Michael Conlan in shot for historic gold title in Doha
Michael Conlan has made history by becoming the first boxer from Northern Ireland to make the final of the AIBA World championships, in Doha - but he's far from satisfied.
On Wednesday, Belfast bantamweight Conlan will bid to become the first Irish man to win gold at these championships - the previous finalist, Donegal's Jason Quigley, lifted silver.
The 25-year-old European gold medallist has already joined an elite band who have won medals at every major championship and the way he has marched into the 56kg decider, Conlan would appear to have a great chance of striking gold.
The Irish captain won the first and third rounds of yesterday's clash with Belarussian Dzimitry Asanau 10-9 across the board to take a 30-27, 29-28, 29-28 decision.
Asanau split the judges in his favour in the second round but Conlan dominated the last round with his smoot boxing.
Conlan will now meet Murodjon Akhmadaliev of Uzbekistan in the decider, his victory yesterday confirming that Doha 2015 is Ireland's most successful ever World Championships.
Michael O'Reilly had to settle for bronze, while Joe Ward bids for the light-heavy final today.
Conlan said: "I'm really looking forward to the final now but it means nothing until I have gold.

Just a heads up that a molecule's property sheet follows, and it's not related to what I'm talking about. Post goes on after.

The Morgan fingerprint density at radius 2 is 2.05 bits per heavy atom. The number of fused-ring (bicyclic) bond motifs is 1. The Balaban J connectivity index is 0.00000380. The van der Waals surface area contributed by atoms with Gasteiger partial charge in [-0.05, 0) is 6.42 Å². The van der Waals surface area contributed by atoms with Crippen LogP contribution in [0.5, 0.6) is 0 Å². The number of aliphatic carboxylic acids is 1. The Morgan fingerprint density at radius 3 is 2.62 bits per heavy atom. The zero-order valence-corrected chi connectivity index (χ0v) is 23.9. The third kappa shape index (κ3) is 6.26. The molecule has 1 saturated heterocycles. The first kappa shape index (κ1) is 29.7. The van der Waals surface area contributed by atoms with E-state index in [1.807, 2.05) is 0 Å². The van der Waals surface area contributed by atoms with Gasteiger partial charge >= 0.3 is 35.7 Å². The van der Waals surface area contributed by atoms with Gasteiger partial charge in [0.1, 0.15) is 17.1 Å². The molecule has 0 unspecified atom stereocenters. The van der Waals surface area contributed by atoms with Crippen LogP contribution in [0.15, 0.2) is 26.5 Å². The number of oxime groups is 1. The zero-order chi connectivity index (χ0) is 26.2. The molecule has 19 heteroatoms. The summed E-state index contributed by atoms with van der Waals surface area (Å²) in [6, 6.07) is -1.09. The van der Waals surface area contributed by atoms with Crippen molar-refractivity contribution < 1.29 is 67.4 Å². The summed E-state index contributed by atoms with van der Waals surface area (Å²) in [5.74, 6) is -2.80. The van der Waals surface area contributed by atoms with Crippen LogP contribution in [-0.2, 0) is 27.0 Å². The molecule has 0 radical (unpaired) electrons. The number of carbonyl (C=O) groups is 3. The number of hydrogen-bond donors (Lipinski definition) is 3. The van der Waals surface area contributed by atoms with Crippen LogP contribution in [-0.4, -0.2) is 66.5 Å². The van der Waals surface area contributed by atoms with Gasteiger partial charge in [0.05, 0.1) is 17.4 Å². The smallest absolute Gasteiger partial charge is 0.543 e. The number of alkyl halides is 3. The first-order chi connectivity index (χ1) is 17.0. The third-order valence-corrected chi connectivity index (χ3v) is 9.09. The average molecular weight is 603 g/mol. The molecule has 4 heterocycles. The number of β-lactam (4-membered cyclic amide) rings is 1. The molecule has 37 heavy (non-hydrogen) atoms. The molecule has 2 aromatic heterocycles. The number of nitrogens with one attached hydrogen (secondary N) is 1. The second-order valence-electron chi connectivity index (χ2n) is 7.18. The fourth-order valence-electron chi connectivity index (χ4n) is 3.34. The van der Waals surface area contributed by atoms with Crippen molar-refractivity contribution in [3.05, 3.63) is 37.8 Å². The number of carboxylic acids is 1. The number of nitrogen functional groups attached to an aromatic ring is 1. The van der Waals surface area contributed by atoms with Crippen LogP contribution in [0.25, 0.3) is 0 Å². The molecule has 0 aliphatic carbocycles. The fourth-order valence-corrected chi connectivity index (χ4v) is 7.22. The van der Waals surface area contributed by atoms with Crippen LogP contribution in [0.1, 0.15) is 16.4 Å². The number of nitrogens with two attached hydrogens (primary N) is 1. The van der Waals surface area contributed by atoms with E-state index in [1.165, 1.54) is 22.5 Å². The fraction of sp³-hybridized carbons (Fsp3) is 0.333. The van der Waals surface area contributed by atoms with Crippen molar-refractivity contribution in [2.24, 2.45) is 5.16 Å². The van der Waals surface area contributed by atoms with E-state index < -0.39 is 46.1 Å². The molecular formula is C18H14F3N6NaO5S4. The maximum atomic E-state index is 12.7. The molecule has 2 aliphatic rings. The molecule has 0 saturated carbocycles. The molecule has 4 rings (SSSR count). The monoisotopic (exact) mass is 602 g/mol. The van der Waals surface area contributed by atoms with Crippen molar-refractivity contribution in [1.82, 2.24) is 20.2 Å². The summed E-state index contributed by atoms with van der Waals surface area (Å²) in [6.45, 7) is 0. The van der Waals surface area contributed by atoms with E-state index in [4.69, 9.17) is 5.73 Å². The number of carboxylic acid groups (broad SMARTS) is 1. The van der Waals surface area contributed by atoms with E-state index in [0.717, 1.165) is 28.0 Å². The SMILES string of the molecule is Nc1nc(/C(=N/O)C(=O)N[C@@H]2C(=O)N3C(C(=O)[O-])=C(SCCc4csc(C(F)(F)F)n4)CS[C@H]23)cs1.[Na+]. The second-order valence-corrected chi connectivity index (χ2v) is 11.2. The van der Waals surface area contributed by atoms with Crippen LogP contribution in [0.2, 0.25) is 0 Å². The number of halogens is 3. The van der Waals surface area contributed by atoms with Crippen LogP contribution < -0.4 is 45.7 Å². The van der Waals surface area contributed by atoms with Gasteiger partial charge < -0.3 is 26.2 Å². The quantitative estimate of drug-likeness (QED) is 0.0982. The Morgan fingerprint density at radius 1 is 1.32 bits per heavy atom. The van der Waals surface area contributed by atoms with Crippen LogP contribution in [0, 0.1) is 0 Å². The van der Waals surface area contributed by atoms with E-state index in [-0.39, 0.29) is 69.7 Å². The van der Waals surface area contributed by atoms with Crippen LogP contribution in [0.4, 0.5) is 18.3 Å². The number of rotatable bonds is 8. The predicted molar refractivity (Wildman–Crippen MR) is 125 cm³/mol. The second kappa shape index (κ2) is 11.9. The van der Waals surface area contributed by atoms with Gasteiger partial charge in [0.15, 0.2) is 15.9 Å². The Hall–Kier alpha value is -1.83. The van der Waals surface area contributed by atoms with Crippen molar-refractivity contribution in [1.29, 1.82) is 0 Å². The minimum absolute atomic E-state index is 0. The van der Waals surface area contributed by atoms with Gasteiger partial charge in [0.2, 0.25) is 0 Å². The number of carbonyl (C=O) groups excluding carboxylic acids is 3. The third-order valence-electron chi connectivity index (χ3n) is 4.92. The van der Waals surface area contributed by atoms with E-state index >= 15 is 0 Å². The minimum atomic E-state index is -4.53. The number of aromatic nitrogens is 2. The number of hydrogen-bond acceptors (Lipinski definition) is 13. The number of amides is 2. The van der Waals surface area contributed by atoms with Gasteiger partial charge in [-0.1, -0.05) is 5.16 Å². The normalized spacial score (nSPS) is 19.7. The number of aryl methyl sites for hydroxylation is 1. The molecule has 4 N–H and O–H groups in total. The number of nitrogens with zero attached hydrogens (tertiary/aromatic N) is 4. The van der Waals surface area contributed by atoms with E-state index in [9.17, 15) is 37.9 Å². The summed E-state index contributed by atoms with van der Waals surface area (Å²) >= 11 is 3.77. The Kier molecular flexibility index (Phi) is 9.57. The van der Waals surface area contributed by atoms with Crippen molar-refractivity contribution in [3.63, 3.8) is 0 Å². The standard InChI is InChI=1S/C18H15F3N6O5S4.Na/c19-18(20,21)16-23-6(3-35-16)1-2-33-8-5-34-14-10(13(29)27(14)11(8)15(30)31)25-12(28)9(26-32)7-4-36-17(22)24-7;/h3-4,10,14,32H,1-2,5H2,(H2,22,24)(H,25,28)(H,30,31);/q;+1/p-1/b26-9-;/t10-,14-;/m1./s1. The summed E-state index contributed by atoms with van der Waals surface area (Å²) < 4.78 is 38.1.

"I haven't watched the guy I face in the final but I know he is good.
"I need to perform again to get the win but I'm very happy with how I've been performed throughout. I feel that I've been winning very easy and boxing very comfortably and to win gold would cap off what has already been the best year of my life.
"I felt very relaxed in the ring, the lads in the corner told me I needed to win the third round and I was confident.
"I kept my cool and held by patience, I didn't panic. I just knew I had to keep to my gameplan because he was going to fold."
There was disappointment for middleweight O'Reilly when he was outpointed by Uzbekistan's Bektemir Melikuziev, the world No 17 and Asian champion.
The Portlaoise boxer could face a box-off with the other last four loser to book his place at the Rio Olympics next year. This isn't certain though as convoluted AIBA rules mean another path may possibly open up depending on other results.
Ryan Burnett lifted his first belt as a professional at the Manchester Arena on Saturday night when he defeated Hungarian Robert Kanalas in two rounds.
Unbeaten Belfast man Burnett picked up the WBO European title and now turns his attention to a British title clash with Jason Booth in London on November 23.
Swashbuckling Burnett dominated the late replacement from the start and when the 23-year-old opened up he dropped the Magyar at the start of the second round and a further barrage of blows led to referee Steve Gray calling a halt at 1:24.
"I would've liked a few more rounds but I'm getting plenty in the gym," said Burnett. "Jason Booth will be a tough test for me and I expect him to bring his best."
Coach and manager Adam Booth said: "If he keeps improving I see Ryan genuinely being top ten in the world within a year."